In 1895, two Presbyterian ladies, Miss Minnie Tillman and Miss Mamie Kivlin organized the Head, Hand, and Heart Society. Another Presbyterian, Mrs. Richard Howard, was Treasurer. The membership also included those from other denominations and was basically an expansion of the original Mission School set up at the church. The objective of the society was to provide a school for the children engaged in carrying dinner for their parents, brothers, and sisters who worked in the mills. No provision was made in the public schools for allowing the children time off from their studies long enough to carry dinner each day, so many did not attend school. The school was first started on the second floor of a building that was located on the southwest corner of 15th Street and 1st Avenue. Mrs. S. P. Tewksbury was the principal teacher. By 1902, this school evolved into the Primary Industrial School and was formally established by the school district. A building was secured on the corner of 1st Avenue and 18th Street, which had been a factory boarding house and 173 pupils were enrolled. Some academic subjects were taught though the greatest emphasis was on industrial training. Average age in day session was ten years old, though the night school had all ages. George Foster Peabody had a large hand in this establishment. The Primary Industrial School stayed in the boarding house for three years. It would later move up Second Avenue to the Kimball Home and then become known as the North Highlands School and finally, the McIlhenny School.

From the First Presbyterian Church Museum: a church picnic at Van Horn Mill at the turn of the century, c. 1898 possibly Elizabeth Kyle, Edith Kyle, Lyra Garrett, Love McDuffie, Emily Ransom, Lucille Woodruff, and Mamie Kivlin. (courtesy Mimi P. Childs)


About 1906, members of the church were encouraged by Dr. L.S. McElroy that there was a need for a Mission in the district east of 10th Avenue and a block or two south of Linwood Drive. With funding assistance from the estate of Charles S. Holt, a lot on the corner of Dudley Avenue and 16th Street in the East Highland neighborhood was purchased in 1908 and a frame structure was built and called Holt Chapel. Later, a house across the street was purchased to be used as a manse for the Chapel. By the 1920s, the congregation of Holt Chapel organized into a church known as East Highlands Presbyterian Church. After several years, it was thought best that the members unite once again with the First Church. Other changes during this time include the construction of a three-story Sunday School wing added to the church in 1916. The new building was funded by Col. William S. Shepherd in memory of his sister, Sarah Porter Shepherd Flewellen, and by E.P. Dismukes as a tribute to those who have worked so faithfully in the school for the past ten years. By 1920, the church also organized the first Women’s Auxiliary.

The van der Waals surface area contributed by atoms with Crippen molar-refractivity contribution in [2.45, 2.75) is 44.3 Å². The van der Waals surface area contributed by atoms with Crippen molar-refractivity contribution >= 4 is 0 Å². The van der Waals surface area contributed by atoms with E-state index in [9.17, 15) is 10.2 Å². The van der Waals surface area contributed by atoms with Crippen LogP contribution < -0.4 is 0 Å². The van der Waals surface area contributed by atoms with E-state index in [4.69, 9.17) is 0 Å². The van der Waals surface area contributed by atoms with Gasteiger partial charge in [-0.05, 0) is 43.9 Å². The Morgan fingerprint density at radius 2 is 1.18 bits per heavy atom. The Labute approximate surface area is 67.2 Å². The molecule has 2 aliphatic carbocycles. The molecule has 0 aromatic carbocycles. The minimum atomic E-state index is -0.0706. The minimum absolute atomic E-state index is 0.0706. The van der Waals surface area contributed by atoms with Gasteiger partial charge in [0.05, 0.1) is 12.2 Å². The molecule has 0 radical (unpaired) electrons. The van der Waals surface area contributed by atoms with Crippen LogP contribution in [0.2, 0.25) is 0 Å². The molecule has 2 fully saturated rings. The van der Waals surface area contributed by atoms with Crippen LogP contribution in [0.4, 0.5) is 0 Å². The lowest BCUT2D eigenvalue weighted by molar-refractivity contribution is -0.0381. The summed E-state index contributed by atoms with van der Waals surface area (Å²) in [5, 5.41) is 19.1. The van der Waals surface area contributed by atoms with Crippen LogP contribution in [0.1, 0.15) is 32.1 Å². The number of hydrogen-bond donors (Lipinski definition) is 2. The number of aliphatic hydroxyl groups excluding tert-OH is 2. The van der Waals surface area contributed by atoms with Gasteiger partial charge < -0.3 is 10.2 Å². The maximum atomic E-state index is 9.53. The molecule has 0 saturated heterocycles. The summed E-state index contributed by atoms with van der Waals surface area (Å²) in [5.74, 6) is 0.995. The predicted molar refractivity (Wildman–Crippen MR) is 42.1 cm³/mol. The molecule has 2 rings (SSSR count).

134 members in the Armed Forces were listed on the church rolls during WW II. At Communion Service on Sunday June 25, 1944, a total of 637 received communion. Sunday School attendance was high with a reported 1,334 in attendance during the month of October that year. During this time, Dr. J. Calvin Reid’s ministry was described as one of inspirational leadership, of service to his own congregation and to the community, and of emphasis on the military members. He was also called the right person for the church, at the right time, when so many of the Church’s sons and daughters were elsewhere in the Armed Forces and in defense-related employment.


c. 1951 - opening of the Fellowship Hall (courtesy of Mimi P. Childs)


From 1953 until 1960 were the turbulent years of Robert McNeill’s ministry and the Civil Rights Movement. The civil rights movements of the mid-twentieth century touched every segment of American society. American churches were one central battle ground. While the idea of racial equality was perhaps ahead of its time for a more conservative, southern congregation in the late 1950s, First Presbyterian Church had some strong, saintly, and dedicated officers with great wisdom and foresight. Today, the right of equality for all God’s children is certainly embraced and taught. First Presbyterian became the “Mother Church” of not only Edgewood Church, but also founded and nurtured All Saints, Morningside, Steam Mill Road, and two Korean Churches all of which were furnished corps memberships from First Church. First Presbyterian also continued to foster and support the early ministries at Holt Chapel, Sherwood Church, Memorial Church, and the Phenix City Presbyterian Church. In 1969, extensive renovations were made to the sanctuary and the “old” three-story education building. Also, during this time in 1972, a new two-story education building was added on Second Avenue. The Church met in the Springer Opera House while this extensive work was being completed.


The Rev. Dr. James V. Johnson, Jr. served First Presbyterian Church as its pastor for twenty-two years (1971 – 1993). His ministry had a great effectiveness, and many initiatives were started under his leadership. The Thursday Worship Break, the Break Bread Program, and an outreach mission as a group of Korean Christians began using the chapel of the church for Sunday services.


Rev. Johnson also let the church through a reconstruction of the church steeple and the church’s 150th Anniversary celebration. He was an able leader, pastor, preacher, and executive for the congregation.